Gastritis is a condition where there was inflammation, irritation or erosion of the stomach gastritis. The inflammation of gastritis is most often the result of infection with the same bacterium that causes most stomach ulcers or the regular use of certain pain relievers. Drinking too much alcohol also can contribute to gastritis. they can be readily diagnosed by endoscopy, x-ray, breath test and stool test.

The signs and symptoms of gastritis include:

  • nausea
  • vomiting
  • a feeling of fullness in your upper abdomen, particularly after eating
  • indigestion
  • Gnawing or burning ache or pain (indigestion) in your upper abdomen that may become either worse or better with eating.


Weakness in your stomach lining allows digestive juices to damage and inflame it, causing gastritis. Having a thin or damaged stomach lining raises your risk for gastritis. A gastrointestinal bacterial infection can also cause gastritis.

The following factors increase your risk of gastritis:

  • Bacterial infection

Although Helicobacter pylori infection is one of the most common human diseases worldwide, only some people with the infection develop gastritis or other upper gastrointestinal disorders. Doctors believe that vulnerability to the bacteria can be inherited or caused by lifestyle factors such as smoking and food.

  • Regular use of pain relievers

Pain relievers commonly referred to as nonsteroidal anti-inflammatory drugs (NSAIDS) — such as ibuprofen (Advil, Motrin IB, others) and naproxen sodium (Aleve, Anaprox DS) — can cause both acute gastritis and chronic gastritis. Using these pain relievers regularly or taking too much of these drugs may reduce a key substance that helps preserve the protective lining of your stomach.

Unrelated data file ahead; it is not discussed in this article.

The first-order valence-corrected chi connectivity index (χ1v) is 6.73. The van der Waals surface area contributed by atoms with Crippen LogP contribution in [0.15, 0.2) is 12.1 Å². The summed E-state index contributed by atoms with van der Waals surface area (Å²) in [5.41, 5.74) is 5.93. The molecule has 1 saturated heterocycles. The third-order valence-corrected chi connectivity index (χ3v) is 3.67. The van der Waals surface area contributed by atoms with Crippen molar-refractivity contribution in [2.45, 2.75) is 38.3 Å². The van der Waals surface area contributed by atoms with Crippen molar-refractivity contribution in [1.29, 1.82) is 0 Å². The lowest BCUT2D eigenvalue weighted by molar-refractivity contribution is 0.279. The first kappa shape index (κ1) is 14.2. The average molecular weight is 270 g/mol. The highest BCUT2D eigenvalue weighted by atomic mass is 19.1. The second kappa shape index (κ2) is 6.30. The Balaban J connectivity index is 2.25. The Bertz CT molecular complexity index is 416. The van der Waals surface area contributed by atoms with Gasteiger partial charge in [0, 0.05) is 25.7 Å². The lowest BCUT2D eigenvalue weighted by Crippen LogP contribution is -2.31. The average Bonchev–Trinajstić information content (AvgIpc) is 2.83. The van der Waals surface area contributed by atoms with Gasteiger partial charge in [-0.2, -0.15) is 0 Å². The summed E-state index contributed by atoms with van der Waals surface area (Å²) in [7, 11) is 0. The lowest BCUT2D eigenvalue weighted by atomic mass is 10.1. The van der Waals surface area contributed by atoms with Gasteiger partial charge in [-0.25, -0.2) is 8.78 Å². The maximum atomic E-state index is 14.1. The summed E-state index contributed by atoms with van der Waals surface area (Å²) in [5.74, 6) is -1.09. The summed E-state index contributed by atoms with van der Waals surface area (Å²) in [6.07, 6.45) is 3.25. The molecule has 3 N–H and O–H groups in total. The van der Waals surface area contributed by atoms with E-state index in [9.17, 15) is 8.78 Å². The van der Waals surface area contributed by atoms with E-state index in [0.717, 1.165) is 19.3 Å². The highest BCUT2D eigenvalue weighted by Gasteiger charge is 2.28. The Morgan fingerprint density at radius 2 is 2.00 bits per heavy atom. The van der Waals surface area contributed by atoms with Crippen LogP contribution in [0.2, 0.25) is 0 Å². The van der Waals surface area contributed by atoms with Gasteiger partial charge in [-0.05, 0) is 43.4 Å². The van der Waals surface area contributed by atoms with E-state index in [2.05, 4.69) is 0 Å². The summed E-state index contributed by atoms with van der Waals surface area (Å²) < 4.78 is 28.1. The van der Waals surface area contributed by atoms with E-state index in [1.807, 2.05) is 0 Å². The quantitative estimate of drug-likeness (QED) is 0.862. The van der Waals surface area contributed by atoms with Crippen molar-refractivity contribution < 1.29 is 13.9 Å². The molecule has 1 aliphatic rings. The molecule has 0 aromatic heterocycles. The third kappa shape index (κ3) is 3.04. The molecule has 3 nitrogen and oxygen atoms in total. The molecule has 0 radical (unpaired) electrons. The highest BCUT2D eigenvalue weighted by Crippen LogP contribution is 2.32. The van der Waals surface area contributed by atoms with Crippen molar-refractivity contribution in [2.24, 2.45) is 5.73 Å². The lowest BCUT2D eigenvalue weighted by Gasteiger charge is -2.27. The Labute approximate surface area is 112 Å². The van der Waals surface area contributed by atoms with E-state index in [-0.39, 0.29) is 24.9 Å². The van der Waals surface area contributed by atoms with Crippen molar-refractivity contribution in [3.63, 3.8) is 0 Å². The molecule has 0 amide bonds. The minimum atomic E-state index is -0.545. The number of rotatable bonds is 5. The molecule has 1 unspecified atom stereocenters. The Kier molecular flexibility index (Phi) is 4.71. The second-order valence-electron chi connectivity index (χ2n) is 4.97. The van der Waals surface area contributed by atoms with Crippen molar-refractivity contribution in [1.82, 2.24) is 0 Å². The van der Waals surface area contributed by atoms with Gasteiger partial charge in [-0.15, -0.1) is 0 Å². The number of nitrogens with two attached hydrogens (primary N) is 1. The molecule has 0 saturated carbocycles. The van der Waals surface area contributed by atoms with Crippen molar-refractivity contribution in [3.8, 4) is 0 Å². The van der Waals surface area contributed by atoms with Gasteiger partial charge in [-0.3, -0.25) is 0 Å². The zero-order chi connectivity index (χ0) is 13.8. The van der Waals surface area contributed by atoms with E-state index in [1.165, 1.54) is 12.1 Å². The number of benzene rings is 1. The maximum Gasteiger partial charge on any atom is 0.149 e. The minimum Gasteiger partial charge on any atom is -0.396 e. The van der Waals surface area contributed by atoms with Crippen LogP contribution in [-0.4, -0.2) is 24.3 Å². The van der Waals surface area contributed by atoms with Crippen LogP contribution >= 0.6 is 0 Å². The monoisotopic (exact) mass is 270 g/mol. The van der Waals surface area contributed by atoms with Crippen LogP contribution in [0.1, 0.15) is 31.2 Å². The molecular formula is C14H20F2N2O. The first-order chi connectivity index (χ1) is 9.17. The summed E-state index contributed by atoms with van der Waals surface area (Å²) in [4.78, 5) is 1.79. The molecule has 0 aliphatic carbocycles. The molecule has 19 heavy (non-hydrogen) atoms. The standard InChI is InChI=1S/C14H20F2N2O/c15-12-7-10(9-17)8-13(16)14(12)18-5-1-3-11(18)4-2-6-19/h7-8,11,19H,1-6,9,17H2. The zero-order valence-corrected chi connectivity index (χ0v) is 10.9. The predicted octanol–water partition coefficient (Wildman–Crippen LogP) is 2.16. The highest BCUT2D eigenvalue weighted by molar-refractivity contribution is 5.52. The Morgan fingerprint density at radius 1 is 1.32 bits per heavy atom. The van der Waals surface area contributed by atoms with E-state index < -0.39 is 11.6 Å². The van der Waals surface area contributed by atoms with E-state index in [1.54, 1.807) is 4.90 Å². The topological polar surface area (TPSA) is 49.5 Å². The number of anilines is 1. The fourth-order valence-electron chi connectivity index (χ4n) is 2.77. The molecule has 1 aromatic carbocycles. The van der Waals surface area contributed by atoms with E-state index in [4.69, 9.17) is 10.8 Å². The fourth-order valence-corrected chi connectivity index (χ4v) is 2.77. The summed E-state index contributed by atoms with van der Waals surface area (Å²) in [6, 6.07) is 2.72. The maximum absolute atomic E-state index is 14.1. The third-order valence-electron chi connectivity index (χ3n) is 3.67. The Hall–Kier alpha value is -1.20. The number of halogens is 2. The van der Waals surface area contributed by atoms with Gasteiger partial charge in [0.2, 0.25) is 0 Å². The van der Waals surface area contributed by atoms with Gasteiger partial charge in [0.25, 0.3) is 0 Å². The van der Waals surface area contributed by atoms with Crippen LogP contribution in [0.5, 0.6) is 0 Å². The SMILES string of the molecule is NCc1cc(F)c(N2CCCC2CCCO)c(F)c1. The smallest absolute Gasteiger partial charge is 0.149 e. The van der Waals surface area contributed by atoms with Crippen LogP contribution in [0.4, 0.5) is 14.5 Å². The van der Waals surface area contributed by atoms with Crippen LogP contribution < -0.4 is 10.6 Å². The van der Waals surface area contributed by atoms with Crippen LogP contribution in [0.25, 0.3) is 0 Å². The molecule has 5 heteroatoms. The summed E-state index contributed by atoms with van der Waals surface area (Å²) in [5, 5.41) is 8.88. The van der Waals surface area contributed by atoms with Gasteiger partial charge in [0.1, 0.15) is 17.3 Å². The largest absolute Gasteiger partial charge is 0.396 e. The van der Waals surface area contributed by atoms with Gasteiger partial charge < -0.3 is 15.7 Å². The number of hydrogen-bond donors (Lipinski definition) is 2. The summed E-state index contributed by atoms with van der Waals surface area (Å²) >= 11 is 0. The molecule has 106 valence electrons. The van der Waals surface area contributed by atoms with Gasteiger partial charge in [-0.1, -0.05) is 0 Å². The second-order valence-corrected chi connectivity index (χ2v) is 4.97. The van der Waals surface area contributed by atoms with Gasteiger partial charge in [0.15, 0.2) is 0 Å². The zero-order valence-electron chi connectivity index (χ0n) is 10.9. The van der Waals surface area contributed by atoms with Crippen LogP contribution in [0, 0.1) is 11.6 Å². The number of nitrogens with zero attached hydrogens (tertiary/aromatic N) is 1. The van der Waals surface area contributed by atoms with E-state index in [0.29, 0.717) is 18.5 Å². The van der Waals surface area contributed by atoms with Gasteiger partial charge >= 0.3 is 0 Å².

• Older age

Older people are more likely to develop gastritis because the stomach lining thins with age and because they are more likely to have H. pylori infection or autoimmune diseases, compared to younger adults.

  • Excessive alcohol use

Alcohol can irritate and erode your stomach lining, which makes your stomach more vulnerable to digestive juices. Drinking too much alcohol increases the risk of developing acute gastritis.

  • Stress

Stress due to major surgery, injury, burns, or severe infections can cause acute gastritis.

  • Cancer treatment

Chemotherapy and radiation treatment may increase your risk of getting gastritis.

  • Your stomach’s cells are being attacked by your own body.

Called autoimmune gastritis, this type of gastritis occurs when your body attacks the cells that make up your stomach lining.

  • Other diseases and conditions.

Gastritis may be associated with other medical conditions, including HIV/AIDS, Crohn’s disease, celiac disease, sarcoidosis and parasitic infections.


Preventative strategies may depend on your health and whether or not you have any conditions that put you at risk for developing gastritis. But, since gastritis doesn’t always have a clear cause, it can be hard to prevent.

  • Maintaining good hygiene habits.
  • Taking good care of your mental health
  • Eating smaller meals more slowly and regularly
  • Quitting smoking, if you smoke.
  • Avoiding or limiting alcohol and caffeine.

When to see a doctor

See your health care provider if you have signs and symptoms of gastritis for a week or longer.

Your doctor will perform a physical exam, ask about your symptoms, and ask for your family history. They may also recommend a breath, blood, or stool test to check for H. pylori. In addition, your doctor may:

  • Perform an upper GI endoscopy.

This is to check for inflammation in the esophagus, stomach, and duodenum. Your doctor may take a small sample, or biopsy, of the lining of the stomach.

  • Perform an upper GI series.

This involves taking X-rays of your digestive tract after you swallow a barium solution. Your stomach’s cells are being attacked by your own body.

  • Blood test

This is to check for other causes for your gastritis symptoms or signs of complications.

  • Stool sample.

This may rule out an H. pylori infection or blood in your stool. Blood may indicate there’s bleeding in your stomach.

  • Urea breath test.

This also tests for an H. pylori infection by having you swallow a urea capsule and then seeing whether you breathe out carbon dioxide atoms. This would indicate you have the infection.